Your father sounds like a perfect candidate for this task!  Definitely direct him here.

  3. bobcorrigan says:

    If your father has photos he can upload them to and they will be integrated into EOL auto-magically.

  4. Sounds like fun. All of my favorites have already been documented, unfortunately.

    • bobcorrigan says:

      That’s OK – if you feel inspired to write a brief summary on something else, have at it.  Same rules apply re: sources, brevity, understand..ability.  

  5. V. says:

    This is very similar to what I do right now, writing dozens of Wikipedia articles. But the types of articles they want are shorter and less interesting, with a smaller audience. And the prizes could be more alluring.

    (Still, I’m interested!)

    • bobcorrigan says:

      Brief Summaries are meant to be a quick introduction to a taxon for people who don’t a) have time or b) don’t want to read more.  We put them on the “overview tab” of an EOL taxon page along with a bunch of other information to orient the user – if they want more, trust me, we got more.  

    • Again, you’re misunderstanding the point of this. Very, very few people are like you, already contributing long write-ups to crowd-sourced encyclopedias. This is meant to engage people who aren’t already involved and give them a relatively easy place to start … to show them they can do it and give them an interest in doing more. 

      If you’d like to write something much longer for this contest, you’re more than welcome. The word count suggested above is meant to not scare off people who are hesitant to write anything. 

      As for the prizes, well, if you don’t like ’em, don’t enter. I can’t help you there. 

      • V. says:

        Fair enough, but in some ways it must be better to start on Wikipedia. Wikipedia encourages people to submit not quite finished work and get it substantially improved by others. Not entirely fairly to the quality on EoL (or the quality this will hopefully provide), Wikipedia will get a much larger audience.

        Now, I’m not very clear what the expectations are. If you want brief summaries, why isn’t there anything to ensure they all cover the essential bases?

        • We’ll be reviewing them. EOL has curators who make sure that information is accurate and bases are covered before an entry goes live. 

        • Ito Kagehisa says:

          Wikipedia encourages people to submit not quite finished work and get it substantially improved by others.

          Wikipedia can be a very unfriendly place at times.  I tried to write up Victor Singer, who calculated the parameters for the Mars Pathfinder mission’s (successful) airbag landing, and the article was declined as “insufficiently notable for Wikipedia”.  So I rewrote it with a list of Vic’s patents and accomplishments and it was declined because it “reads like hero worship” (which does NOT describe my relationship with Vic, believe me).  There was never any opportunity for others to improve the article, because it never saw the light of day.

          I wrote a lot for Wikipedia back in the day, before it became such an editoral snake pit.  Not much any more; I’ve had articles on farm machinery officially declined by New York theatre critics.  Totally not kidding!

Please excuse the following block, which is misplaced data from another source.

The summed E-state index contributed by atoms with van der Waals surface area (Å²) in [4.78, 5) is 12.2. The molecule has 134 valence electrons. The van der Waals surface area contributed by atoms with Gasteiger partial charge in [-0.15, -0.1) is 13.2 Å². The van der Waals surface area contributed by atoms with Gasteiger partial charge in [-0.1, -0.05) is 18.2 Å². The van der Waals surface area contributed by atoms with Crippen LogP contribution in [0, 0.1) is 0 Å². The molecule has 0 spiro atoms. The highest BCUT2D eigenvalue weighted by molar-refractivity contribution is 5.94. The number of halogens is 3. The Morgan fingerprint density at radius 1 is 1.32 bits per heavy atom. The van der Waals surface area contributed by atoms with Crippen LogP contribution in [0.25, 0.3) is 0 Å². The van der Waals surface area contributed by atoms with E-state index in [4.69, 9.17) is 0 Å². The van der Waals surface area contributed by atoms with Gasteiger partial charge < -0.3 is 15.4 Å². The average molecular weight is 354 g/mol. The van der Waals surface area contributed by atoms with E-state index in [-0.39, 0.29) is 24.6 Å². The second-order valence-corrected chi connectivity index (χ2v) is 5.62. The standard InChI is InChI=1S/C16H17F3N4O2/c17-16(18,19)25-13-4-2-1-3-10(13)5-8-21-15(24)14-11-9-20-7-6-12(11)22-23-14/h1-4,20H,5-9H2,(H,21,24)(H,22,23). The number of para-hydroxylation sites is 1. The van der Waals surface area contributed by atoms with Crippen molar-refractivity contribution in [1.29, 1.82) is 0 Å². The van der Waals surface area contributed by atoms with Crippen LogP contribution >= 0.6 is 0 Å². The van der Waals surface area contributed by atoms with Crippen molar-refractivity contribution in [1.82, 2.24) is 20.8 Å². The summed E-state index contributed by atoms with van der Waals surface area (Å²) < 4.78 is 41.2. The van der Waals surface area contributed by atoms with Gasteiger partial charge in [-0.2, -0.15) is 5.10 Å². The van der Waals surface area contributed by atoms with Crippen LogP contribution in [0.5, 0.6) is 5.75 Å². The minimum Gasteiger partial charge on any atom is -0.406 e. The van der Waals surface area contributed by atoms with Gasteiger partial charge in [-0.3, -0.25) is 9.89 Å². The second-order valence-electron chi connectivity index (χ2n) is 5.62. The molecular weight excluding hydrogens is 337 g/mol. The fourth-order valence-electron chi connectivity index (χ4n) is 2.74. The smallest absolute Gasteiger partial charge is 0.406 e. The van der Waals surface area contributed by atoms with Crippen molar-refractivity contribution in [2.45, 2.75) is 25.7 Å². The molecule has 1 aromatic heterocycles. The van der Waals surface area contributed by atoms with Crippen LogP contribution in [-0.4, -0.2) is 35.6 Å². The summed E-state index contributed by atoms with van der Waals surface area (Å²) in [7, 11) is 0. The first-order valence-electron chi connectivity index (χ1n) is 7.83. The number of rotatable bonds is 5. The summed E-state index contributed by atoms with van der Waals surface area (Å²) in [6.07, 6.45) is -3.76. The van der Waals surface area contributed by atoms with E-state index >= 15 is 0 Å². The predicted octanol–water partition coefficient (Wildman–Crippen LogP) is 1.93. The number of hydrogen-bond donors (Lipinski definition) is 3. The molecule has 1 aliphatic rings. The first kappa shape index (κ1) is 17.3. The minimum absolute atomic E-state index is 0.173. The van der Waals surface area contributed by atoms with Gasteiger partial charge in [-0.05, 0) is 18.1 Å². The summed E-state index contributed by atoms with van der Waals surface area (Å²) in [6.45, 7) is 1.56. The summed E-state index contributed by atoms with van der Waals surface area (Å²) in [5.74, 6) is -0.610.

father’s got a fairly encyclopedia knowledge of the US space program
          (gained by working on the Dyna-Soar, Mercury Redstone, Gemini, Apollo
          and Shuttle projects).  He tried contributing to Wikipedia a couple of
          times, before his Parkinson’s really kicked in, but they didn’t want his
          reminiscences because they are considered “original research”.  He was literally
          told to go make a blog so that it could be used as a reference when he
          wrote the same thing on Wikipedia, at which point he decided he’d rather
          spend his time helping other old folks do their tax returns (the IRS
          gained where Wikipedia lost, I guess).  So probably the only place his knowledge will be preserved is in the garbled memories of his children and grandchildren.

  6. David Rodriguez says:

    It would be very cool to be able to link species who have relationships such as:  insect (pollinator) – plant (host) – fungi (mycorrhizal association). This would create an ever growing living web of knowledge. You could pull on one string and see its effect throughout the web.

    • bobcorrigan says:

      @David, we’re working on that Right Now, it’s a big data challenge of the first degree and a sourcing challenge too.  Not to mention a visualization challenge.  Frankly, it’s challenging in every way.  But that’s what makes it fun.

    • Tracy Barbaro says:

      David, the EOL Learning and Education team has been working on an ecosystem visualization tool. Check it out here:

    • cydparr says:

      Also check out which is working with EOL data to enable these kinds of cool analyses and visualizations.  

  7. Luther Blissett says:

    Yay! Great!

    Just a little background: there are lengthy discussion about where to put your effort (EOL, Wikispecies, other projects) on several taxonomic mailing lists. Also, copyright issues and attributions are discussed over and over again. It is very difficult, even for trained biologists, to come to an conclusion after following that stuff. The discussions are often lengthy, and reasonably complicated – like, you know, in general in science. And, you know, like on the rest of teh interwebz, there are some who can dominate a discussion by the sheer amount of posts.